Launched on 31 Jan 1966, Luna 9 became the first spacecraft to make a controlled landing onto the surface of another celestial body on 3 February 1966.
Luna 9 televised and transmitted across 250,000 miles (400,000 km) of space to earth, photographs of the surface, giving man a close-up look at its structure. Objects only a few inches in size showed up. It also conducted experiment to demonstrate that the bearing strength of the lunar ground was sufficient to hold a large spacecraft, and not destined to sink into layers of dust, as some astronomers had predicted. The communication with Luna 9 ended on 5 February 1966.
The United States succeeded next in making a soft landing on the moon. After 63 hours of flight launched by an Atlas-Centaur carrier, Surveyor 1 landed on 2 June 1966 in Oceanus Procellarum.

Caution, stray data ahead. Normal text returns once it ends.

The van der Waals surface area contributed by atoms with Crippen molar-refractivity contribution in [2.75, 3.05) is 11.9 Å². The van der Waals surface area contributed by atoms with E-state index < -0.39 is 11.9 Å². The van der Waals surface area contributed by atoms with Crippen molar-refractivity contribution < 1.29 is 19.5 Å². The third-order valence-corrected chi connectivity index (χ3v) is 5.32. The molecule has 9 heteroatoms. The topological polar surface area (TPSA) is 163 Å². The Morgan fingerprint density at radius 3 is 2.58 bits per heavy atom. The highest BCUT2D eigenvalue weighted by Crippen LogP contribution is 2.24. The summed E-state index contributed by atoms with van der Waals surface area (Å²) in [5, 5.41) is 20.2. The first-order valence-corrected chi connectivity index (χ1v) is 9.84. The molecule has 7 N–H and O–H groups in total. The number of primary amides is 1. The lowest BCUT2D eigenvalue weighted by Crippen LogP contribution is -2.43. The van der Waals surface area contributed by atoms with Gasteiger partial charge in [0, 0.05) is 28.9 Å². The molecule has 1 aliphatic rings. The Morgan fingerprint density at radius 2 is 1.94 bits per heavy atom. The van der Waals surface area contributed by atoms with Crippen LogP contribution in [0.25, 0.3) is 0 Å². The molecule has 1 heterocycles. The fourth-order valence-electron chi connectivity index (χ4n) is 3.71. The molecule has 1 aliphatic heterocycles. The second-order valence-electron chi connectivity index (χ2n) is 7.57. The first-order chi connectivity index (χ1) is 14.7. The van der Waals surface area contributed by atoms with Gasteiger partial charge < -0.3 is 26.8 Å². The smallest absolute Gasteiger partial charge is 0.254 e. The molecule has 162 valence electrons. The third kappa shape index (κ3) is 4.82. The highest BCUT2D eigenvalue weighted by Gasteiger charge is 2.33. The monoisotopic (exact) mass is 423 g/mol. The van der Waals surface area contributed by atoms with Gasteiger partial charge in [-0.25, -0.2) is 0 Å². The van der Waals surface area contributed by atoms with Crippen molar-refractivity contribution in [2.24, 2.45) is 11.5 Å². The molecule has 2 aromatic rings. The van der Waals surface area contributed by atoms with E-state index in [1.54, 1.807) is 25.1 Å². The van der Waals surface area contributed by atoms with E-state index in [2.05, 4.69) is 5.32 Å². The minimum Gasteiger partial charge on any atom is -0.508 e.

Launched on 30 May 1966, Surveyor 1 was the first spacecraft from the United States to perform a controlled landing on the surface of the moon. Once on the surface, Surveyor 1 took over 11,100 high-resolution, close-up photographs of the lunar landscape during three lunar day-night cycles (or about six earth weeks), where temperatures soared as high as 250 degree Farenheit (120 degree celcius) during the day and plunged to -260 degree Farenheit (-160 degree celcius). Particles as small as 1/50th of an inch (0.05 cm) in diameter could be detected.
A total of seven spacecrafts were launched from the Surveyor program, including two failed attempts namely Surveyor 2 and 4.
Just before Surveyor 2 touchdown moon on 22 September 1966, one of its thrusters malfunctioned during a mid course correction, causing it tumbled out of control and crashed into the moon, southeast of the crater Copernicus.
A few minutes before Surveyor 4, launched on 14 July 1967, was to touch down on the moon in Sinus Medii, all communications were lost.